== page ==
ARTIQ Reviews: Good Grief, Charlie Brown! At Somerset House
Good Grief, Charlie Brown! at Somerset House celebrates Peanuts, one of the most popular and influential comic strips of all time. Whilst wandering around the show, I thought back to the summer’s afternoon when, around the age of seven, I came across my grandfather’s collection of Peanuts strips. With their stiff borders yellowed by humidity and the funny covers with their 2D, brightly-coloured drawings, these comic books became a personal obsession. At that age, I didn’t know much about history, collective memory or existentialism, but I do remember reading those strips over and over again and feeling a peculiar sense of comfort while I did so (and laughing along at the same time). I never knew the reason behind this strange feeling. Perhaps it was the idea of getting to know, through his books, my grandfather, whom I had never met and whose figure always fascinated me? Or perhaps those 70s Peanuts strips were conveying feelings everybody felt in relation to the times, but which were still – and continue to be – relatable to us all?
Charles Schulz’s cast of young characters, along with Snoopy the dog, with his wild imagination, and the bird Woodstock, named after the infamous rock festival, all deal with emotions such as worry, anxiety and love, while topics from war, faith and racism to art and feminism are addressed in the speech bubbles. Hilarious at times, and always astonishingly poignant in their simplicity.
When visiting the show at Somerset House, the viewer is guided by the characters through an incredible array of events, social and political change, new movements and new ideas, all expressed and explored in the author’s unique, understated manner. The ground floor display summarises the early life of the genius artist and the birth of his iconic comic strip and includes artist memorabilia, as well as video footage documenting Schultz’s practice, as well as the people who inspired some of the most distinctive traits of his cast of children. Original comic strips are spread across the entire exhibition, setting the pace and themes of the show. Through them, we experience their author’s story, as well as Western history and culture from the 1950s to the 2000s. From the more descriptive approach of the ground floor, the layout on the floor above becomes almost surrealist: an immersive sequence of images culminating in video works, music and experiential performances by contemporary artists inspired by Peanuts.
Amidst the current glut of self-celebratory personalities, loudly overpopulating the arts and media, it is comforting, refreshing and astonishing at the same time to learn about the Peanuts creator who, as a child, used to think that his ‘ordinary’ appearance was ‘a perfect disguise’ and who defined his body of work of more than 17,897 strips as being stories ‘about nothing’. It could be easily argued that Schulz was one of the greatest artists, philosophers and writers of the 20th century, able to capture complex thoughts, ideas and emotions in an extraordinary synthesis and with the ability to reach out to an incredibly vast and diverse audience.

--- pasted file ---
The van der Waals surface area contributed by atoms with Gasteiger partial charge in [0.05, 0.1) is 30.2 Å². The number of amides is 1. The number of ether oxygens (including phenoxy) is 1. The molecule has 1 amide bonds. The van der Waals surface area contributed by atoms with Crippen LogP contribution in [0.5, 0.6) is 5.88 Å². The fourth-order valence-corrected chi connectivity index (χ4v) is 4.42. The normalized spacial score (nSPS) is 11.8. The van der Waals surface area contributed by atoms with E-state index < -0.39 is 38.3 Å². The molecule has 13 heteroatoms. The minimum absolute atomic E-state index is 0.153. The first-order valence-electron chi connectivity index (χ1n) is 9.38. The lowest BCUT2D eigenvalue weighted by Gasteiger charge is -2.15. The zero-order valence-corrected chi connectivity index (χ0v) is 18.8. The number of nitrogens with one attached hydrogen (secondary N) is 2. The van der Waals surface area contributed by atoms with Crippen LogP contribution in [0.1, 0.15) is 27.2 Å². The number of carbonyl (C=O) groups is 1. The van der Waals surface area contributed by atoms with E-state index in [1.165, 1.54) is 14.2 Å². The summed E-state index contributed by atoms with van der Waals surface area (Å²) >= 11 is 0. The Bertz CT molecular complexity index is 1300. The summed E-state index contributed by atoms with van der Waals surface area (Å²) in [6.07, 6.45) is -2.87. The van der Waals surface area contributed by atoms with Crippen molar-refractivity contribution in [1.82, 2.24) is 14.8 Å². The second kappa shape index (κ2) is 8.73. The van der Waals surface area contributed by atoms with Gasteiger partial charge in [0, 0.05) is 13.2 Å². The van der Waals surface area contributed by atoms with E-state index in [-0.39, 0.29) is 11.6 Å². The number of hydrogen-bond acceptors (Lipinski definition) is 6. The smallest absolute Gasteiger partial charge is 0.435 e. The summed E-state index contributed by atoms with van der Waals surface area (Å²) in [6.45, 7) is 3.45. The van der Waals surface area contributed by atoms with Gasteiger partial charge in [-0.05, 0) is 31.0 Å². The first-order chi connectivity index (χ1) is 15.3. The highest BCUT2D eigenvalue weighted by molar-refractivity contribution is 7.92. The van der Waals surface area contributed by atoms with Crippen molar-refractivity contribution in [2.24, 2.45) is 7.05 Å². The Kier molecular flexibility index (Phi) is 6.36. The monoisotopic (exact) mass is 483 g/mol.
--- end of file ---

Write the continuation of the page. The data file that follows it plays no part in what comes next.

Since childhood, Schultz presented himself as unpretentious and composed, with a passionate interest in sports, an unconditioned love for his dog Sparky and a prodigious and restless talent for drawing. It was possibly his very introverted nature that made him such an acute observer: an active, sensitive and reactive individual with a self-enhancing, yet universally relatable, sense of humour.
When we talk about emotions, we don’t immediately think of the neatly outlined Peanuts comic strips, in which stories evolve within orderly rectangles, in a white-backgrounded world where black line drawings encapsulate ideas, feelings and events in a (pea)nutshell. However, Schultz’s characters are at once deep and well-rounded as well as allegorical. Without age and with timeless style, they nevertheless keep growing and changing according to the passing of different eras, oscillating between showing the status of well-rounded personalities or being symbols or the personification of emotions.
Peanuts gives us the opportunity to observe ourselves from the outside and to realise that perhaps the only ways to cope with reality and life are true friendship and humour, showing friendship as a feeling of solidarity with and compassion for each other, personified by an unbreakable closeness – even during arguments and fights – where opposites push each other to react and afford the other insights, in the same way that Lucy dispenses advise to Charlie Brown from her lemonade-stand-like Psychiatric Help booth. And showing how to use humour as a weapon and a shield, an intellectual and emotional device that brings a sense of resolution and an understanding of what surrounds us.
Peanuts remind us that we all have at least one thing in common and that we are all friends in the end.
Review by Sara Tenti, Artist Liaison, ARTIQ